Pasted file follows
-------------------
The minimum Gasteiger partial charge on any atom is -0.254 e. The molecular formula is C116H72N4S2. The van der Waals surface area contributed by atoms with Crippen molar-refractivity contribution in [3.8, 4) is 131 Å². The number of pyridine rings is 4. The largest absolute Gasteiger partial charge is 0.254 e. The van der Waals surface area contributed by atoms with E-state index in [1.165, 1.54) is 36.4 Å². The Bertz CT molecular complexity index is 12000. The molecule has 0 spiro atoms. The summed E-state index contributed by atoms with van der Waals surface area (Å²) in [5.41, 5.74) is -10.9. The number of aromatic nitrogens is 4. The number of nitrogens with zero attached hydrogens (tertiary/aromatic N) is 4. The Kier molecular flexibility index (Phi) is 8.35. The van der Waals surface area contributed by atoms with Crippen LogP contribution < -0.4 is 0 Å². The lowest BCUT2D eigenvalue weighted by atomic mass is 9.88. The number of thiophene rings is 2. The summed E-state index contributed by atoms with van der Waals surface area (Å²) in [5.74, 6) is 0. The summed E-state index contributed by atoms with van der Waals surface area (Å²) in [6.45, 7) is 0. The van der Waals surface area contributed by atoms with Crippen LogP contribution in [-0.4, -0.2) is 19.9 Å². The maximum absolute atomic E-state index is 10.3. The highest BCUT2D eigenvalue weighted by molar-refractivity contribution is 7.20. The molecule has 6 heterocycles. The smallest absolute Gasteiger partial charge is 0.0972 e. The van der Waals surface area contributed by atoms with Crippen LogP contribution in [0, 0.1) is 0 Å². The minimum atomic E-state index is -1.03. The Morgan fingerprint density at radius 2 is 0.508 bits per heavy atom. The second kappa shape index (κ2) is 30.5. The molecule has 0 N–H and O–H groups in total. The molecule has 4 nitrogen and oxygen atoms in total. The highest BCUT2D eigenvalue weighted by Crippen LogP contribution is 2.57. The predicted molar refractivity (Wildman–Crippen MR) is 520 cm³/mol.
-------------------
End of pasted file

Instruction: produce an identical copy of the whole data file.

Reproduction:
The minimum Gasteiger partial charge on any atom is -0.254 e. The molecular formula is C116H72N4S2. The van der Waals surface area contributed by atoms with Crippen molar-refractivity contribution in [3.8, 4) is 131 Å². The number of pyridine rings is 4. The largest absolute Gasteiger partial charge is 0.254 e. The van der Waals surface area contributed by atoms with E-state index in [1.165, 1.54) is 36.4 Å². The Bertz CT molecular complexity index is 12000. The molecule has 0 spiro atoms. The summed E-state index contributed by atoms with van der Waals surface area (Å²) in [5.41, 5.74) is -10.9. The number of aromatic nitrogens is 4. The number of nitrogens with zero attached hydrogens (tertiary/aromatic N) is 4. The Kier molecular flexibility index (Phi) is 8.35. The van der Waals surface area contributed by atoms with Crippen LogP contribution < -0.4 is 0 Å². The lowest BCUT2D eigenvalue weighted by atomic mass is 9.88. The number of thiophene rings is 2. The summed E-state index contributed by atoms with van der Waals surface area (Å²) in [5.74, 6) is 0. The summed E-state index contributed by atoms with van der Waals surface area (Å²) in [6.45, 7) is 0. The van der Waals surface area contributed by atoms with Crippen LogP contribution in [-0.4, -0.2) is 19.9 Å². The maximum absolute atomic E-state index is 10.3. The highest BCUT2D eigenvalue weighted by molar-refractivity contribution is 7.20. The molecule has 6 heterocycles. The smallest absolute Gasteiger partial charge is 0.0972 e. The van der Waals surface area contributed by atoms with Crippen LogP contribution in [0, 0.1) is 0 Å². The minimum atomic E-state index is -1.03. The Morgan fingerprint density at radius 2 is 0.508 bits per heavy atom. The second kappa shape index (κ2) is 30.5. The molecule has 0 N–H and O–H groups in total. The molecule has 4 nitrogen and oxygen atoms in total. The highest BCUT2D eigenvalue weighted by Crippen LogP contribution is 2.57. The predicted molar refractivity (Wildman–Crippen MR) is 520 cm³/mol.